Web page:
This post may contain affiliate links and I may earn a small commission when you click the links but at no additional cost to you.
I’ve created a handy workbook that will help you look at the ways you can declutter to maximize the resources you have, specifically time, paper, electronics, people, and space.
Sign up for the library password to get your copy today!
Regarding your resource of time, I want to focus on three aspects for you to consider:
> Do you schedule downtime for yourself? If you aren’t practicing self-care, you will not be at your best for anyone else.
> What is your most productive time of day? Focus on getting your harder tasks done during that time frame.
> What are your biggest three time wasters? (Hint = consider the Electronics section below!)
> How can you reduce the paper you bring into your space? Figure out ways to not add to the piles!
> How can you efficiently store the paper you need to keep? Figure out what you actually do need and what’s the best way to store it.
> How can you reduce the paper that you create? Figure out if there is another way to save the information – PDF file, Excel spreadsheet, a subfolder in your Inbox. Imagine the environmental impact too!
Cell phones, FitBits, laptops, smart TVs, desktops, tablets, and the list goes on. How much time to we spend staring at these electronic screens? Is your life such that you could build in some electronic-free time? Even just 30 minutes in an afternoon to take a walk and listen to the birds or color a picture with actual pen and paper. Just the sheer volume of emails in our Inbox can be enough to overwhelm us. Try unsubscribing to ones you never read and see what that little step can do to declutter one tiny area. (For more tips about managing your Inbox, sign up for your mini ebook and check out 10 Ways to Declutter Your Email)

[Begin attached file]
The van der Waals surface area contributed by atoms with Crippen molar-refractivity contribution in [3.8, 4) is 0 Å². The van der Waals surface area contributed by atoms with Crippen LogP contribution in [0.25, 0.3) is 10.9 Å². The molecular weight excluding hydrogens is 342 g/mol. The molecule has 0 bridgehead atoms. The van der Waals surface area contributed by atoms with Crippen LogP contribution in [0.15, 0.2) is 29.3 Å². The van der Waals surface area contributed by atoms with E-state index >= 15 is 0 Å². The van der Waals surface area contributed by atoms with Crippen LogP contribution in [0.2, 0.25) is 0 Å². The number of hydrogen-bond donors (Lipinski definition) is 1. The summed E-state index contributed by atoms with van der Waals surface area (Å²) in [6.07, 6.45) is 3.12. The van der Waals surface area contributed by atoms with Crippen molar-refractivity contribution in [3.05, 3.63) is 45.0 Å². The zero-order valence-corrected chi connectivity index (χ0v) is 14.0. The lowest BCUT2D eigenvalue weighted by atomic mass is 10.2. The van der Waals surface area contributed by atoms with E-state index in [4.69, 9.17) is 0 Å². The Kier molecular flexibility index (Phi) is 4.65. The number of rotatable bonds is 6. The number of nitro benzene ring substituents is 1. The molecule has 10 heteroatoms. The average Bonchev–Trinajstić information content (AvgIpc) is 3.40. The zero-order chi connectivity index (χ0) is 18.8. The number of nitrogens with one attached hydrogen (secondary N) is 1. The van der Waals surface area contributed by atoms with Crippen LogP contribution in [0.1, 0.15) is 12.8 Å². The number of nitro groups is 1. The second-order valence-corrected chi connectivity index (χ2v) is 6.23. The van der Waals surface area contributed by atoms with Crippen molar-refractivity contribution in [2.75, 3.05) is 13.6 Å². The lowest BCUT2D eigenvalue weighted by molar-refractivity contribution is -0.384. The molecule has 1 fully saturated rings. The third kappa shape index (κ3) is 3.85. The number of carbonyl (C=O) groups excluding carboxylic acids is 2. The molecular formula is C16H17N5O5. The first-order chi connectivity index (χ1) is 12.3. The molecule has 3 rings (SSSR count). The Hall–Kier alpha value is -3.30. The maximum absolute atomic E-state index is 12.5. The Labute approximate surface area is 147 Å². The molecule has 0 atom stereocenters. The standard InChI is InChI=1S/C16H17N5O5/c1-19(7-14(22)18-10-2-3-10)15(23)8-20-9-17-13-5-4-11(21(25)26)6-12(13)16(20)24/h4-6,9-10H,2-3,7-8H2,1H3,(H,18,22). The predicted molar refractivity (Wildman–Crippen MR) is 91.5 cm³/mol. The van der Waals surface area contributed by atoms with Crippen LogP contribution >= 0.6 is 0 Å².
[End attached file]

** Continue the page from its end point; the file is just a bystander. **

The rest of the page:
This is a difficult area – “decluttering” people. It’s really not meant to sound harsh. People can be both a giving and a taking resource. But interpersonal interactions can sometimes demand time or emotional resources that we don’t have to give. It is important to make sure that these interactions add meaning and well-being to our lives without the unnecessary stress or strain or drama that depletes our resource bank. And we should also be aware of how we add meaning and well-being to others.
In the workbook, the ‘space’ flowchart asks, do I really need to keep this item? But the bigger question might be, does it need to live in “daily space”? I have become increasingly focused on my “daily space”. The parts of my home that I look at all the time. That is the clutter that needs to be addressed first. Before looking at the hidden depths and unseen recesses, our daily space affects our daily well-being. In order to maximize our daily space areas, we should make sure that the items that occupy that space are the ones that need to live there.
Sign up below for the library password to get your copy today!